• Of the more than 200 attorneys at Balch & Bingham, only seven attorneys are African-American or people of color. Engaging in alleged “tokenism,” each one of them is located in a completely different Balch office, except Birmingham which has two African-American attorneys. 
  • Only about 1 percent of Balch partners are non-white. 
  • In 2019, Balch let go of their only African-American female attorney in Birmingham who headed diversity efforts at the firm. This year, Balch hired a Chief Diversity and Inclusion Officer, seen as a desperate act of window dressing. 
  • Balch was involved in the alleged abhorrent “whites-only” land grab in Vincent, Alabama, that impacted the descendants of slaves. Voters revolted last year and tossed the Balch stooges out of office. 

The rap sheet against Balch is growing longer by the day and chief executives like Tom Fanning of Southern Company need to rid themselves of this embarrassing baggage.

Loyalty and tradition have no place when children, the elderly or minorities are taken advantage of, and said egregious acts appear to be foolishly protected, obscured, or hidden away.

Even Balch’s most honorable partners and professionals would agree.


Anonymous said...

I would say Mr. Espy took a nice career and flushed it down the toilet.

legalschnauzer said...

It's a sad story on a number of levels. The saddest, of course, is that children allegedly were targeted for activities they should not be involved with, in any way, at any time.

Anonymous said...

Did Espy follow through on his efforts, or was he sort of trolling?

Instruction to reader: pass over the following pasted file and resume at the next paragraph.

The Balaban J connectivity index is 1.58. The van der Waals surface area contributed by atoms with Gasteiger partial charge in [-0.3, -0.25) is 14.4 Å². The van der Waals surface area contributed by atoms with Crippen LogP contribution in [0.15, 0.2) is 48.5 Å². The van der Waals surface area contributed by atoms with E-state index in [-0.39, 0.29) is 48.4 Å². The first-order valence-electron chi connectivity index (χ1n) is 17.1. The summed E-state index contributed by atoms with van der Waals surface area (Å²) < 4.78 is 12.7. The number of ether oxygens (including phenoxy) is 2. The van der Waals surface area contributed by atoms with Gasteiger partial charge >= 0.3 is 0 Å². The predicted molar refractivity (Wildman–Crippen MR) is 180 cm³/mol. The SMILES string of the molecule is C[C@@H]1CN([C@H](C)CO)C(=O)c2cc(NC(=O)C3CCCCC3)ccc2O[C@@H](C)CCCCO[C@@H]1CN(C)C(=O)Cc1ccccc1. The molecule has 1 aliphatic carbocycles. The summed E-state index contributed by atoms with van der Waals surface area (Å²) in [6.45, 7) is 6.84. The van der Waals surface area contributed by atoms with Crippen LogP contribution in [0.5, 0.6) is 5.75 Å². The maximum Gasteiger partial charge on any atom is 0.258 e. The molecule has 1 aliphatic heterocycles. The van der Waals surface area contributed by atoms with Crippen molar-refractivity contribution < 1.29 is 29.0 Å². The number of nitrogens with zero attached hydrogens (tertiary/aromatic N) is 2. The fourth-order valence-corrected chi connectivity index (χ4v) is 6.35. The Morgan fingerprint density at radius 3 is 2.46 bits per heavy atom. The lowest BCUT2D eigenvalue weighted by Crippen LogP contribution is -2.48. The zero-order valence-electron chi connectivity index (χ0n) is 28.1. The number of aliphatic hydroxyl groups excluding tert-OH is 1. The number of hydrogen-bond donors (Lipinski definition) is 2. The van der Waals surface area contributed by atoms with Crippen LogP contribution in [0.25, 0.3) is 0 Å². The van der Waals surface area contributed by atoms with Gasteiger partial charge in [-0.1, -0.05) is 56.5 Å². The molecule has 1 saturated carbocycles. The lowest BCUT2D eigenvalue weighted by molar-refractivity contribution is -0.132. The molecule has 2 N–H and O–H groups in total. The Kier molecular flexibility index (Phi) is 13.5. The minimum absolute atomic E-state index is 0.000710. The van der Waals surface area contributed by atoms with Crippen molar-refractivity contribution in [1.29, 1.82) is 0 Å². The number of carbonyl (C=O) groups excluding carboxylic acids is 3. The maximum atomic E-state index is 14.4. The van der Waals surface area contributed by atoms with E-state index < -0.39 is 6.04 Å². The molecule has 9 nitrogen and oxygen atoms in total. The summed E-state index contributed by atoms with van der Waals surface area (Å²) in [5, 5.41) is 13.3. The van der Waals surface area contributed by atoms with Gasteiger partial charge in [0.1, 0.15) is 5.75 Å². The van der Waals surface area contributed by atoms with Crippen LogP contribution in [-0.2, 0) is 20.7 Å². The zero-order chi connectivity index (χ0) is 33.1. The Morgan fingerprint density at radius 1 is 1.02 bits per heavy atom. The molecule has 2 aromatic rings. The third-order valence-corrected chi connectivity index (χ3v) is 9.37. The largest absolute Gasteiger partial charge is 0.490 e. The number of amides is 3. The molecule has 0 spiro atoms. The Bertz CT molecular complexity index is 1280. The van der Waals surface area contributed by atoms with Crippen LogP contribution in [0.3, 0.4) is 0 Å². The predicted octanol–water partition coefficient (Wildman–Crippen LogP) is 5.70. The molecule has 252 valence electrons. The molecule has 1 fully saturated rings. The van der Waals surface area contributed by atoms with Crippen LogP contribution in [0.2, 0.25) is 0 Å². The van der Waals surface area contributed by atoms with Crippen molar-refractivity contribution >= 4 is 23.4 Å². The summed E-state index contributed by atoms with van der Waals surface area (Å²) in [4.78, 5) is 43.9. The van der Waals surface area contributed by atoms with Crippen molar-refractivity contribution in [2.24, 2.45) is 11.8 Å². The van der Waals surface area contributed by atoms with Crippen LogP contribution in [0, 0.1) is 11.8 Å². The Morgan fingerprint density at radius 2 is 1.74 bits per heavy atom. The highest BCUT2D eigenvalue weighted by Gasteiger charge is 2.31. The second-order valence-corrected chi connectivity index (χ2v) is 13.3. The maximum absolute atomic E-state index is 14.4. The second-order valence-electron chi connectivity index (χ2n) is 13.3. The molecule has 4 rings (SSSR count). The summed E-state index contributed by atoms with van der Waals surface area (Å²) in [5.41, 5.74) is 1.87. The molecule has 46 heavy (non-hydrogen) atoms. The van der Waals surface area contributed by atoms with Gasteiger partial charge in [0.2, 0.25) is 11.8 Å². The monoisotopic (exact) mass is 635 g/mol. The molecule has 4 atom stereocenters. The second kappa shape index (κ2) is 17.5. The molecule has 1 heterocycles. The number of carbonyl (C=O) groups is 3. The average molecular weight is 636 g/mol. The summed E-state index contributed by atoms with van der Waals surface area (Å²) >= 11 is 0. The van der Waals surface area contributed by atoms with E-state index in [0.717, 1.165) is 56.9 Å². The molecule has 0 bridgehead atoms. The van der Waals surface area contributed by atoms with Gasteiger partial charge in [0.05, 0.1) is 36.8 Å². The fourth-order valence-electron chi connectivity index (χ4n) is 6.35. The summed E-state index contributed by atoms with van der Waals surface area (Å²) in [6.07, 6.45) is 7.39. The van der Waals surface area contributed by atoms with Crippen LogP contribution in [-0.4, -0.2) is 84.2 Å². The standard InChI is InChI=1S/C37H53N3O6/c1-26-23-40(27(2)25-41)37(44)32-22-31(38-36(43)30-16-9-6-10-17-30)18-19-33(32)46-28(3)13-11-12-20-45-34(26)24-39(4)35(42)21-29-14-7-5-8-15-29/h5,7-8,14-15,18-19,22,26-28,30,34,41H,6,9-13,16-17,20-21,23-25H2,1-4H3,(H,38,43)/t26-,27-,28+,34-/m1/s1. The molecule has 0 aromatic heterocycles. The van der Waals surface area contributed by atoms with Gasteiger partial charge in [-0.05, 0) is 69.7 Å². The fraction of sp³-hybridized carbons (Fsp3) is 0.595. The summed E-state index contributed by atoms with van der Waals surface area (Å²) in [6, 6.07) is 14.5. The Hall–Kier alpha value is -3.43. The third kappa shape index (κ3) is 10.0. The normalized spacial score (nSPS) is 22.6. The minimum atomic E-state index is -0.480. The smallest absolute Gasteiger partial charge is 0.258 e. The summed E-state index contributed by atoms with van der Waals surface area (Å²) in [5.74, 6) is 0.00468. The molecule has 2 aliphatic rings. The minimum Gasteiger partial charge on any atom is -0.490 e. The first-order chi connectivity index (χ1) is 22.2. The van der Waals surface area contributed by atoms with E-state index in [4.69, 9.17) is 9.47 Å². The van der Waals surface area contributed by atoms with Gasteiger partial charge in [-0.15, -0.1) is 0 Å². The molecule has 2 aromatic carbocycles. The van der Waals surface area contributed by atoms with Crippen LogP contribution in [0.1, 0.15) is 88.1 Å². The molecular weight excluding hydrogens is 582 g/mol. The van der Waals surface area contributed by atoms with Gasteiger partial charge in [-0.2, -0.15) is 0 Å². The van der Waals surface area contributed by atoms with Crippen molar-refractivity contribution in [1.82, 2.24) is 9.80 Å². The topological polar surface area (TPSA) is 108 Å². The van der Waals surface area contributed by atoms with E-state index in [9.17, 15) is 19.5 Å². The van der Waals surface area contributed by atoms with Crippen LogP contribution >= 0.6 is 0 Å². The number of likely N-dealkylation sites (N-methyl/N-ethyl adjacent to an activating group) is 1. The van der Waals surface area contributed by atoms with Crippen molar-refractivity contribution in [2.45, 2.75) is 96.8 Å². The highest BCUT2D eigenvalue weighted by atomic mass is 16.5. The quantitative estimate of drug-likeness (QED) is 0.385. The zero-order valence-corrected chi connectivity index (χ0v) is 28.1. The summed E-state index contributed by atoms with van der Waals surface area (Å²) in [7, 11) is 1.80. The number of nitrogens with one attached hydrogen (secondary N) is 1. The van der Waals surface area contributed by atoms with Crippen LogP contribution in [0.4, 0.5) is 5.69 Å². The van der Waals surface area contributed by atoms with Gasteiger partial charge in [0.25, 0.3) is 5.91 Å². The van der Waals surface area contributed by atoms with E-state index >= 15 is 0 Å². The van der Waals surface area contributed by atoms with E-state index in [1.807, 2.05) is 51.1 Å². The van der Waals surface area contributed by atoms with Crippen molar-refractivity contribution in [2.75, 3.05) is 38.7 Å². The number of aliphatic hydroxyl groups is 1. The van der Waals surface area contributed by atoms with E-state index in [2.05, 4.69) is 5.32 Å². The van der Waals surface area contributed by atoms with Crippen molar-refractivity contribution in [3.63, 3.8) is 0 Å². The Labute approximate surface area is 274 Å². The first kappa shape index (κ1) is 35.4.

legalschnauzer said...

I don't believe that has been made known publicly at this point -- perhaps because Espy waived a preliminary hearing. Either way, it appears one or more criminal statutes were in play. Based on the charge being "child solicitation," I'm guessing the activities likely did not go beyond what you might call the "trolling" phase. Of course, trolling that involves children still presents a big problem for the defendant.

legalschnauzer said...

K.B. Forbest raises a key question with this:

Balch, in sheer panic, stepped on a land mine . . . while trying to save face by telling the Montgomery Advertiser that they had terminated the alleged sexual deviant “nearly one year ago.”

If true, what did Balch know and did they report Espy’s misconduct to the state bar or local authorities?

legalschnauzer said...

Did the Alabama State Bar and law enforcement know about Espy's alleged activities about a year before they became publicly known. If not, why not? If so, what (if anything) did they do about it.

That's a trail that definitely needs to be sniffed.

legalschnauzer said...

The gist of Watkins' article, of course, is that Alabama Power, Balch & Matrix have the ability to use "trade secrets" to help control powerful entities in the state, such as law enforcement and the Alabama State Bar. Was a cover-up of the Espy matter going on here?

Anonymous said...

I wonder how Espy got caught. Did a child say something that caused an adult to spring into action? Was a parent already alert to the possibility of something untoward going on with a child's computer?

legalschnauzer said...

Good questions, @2:25. I don't have answers, but I wonder if such inappropriate solicitations might prompt behavioral changes in a child, the kind of thing a parent might notice.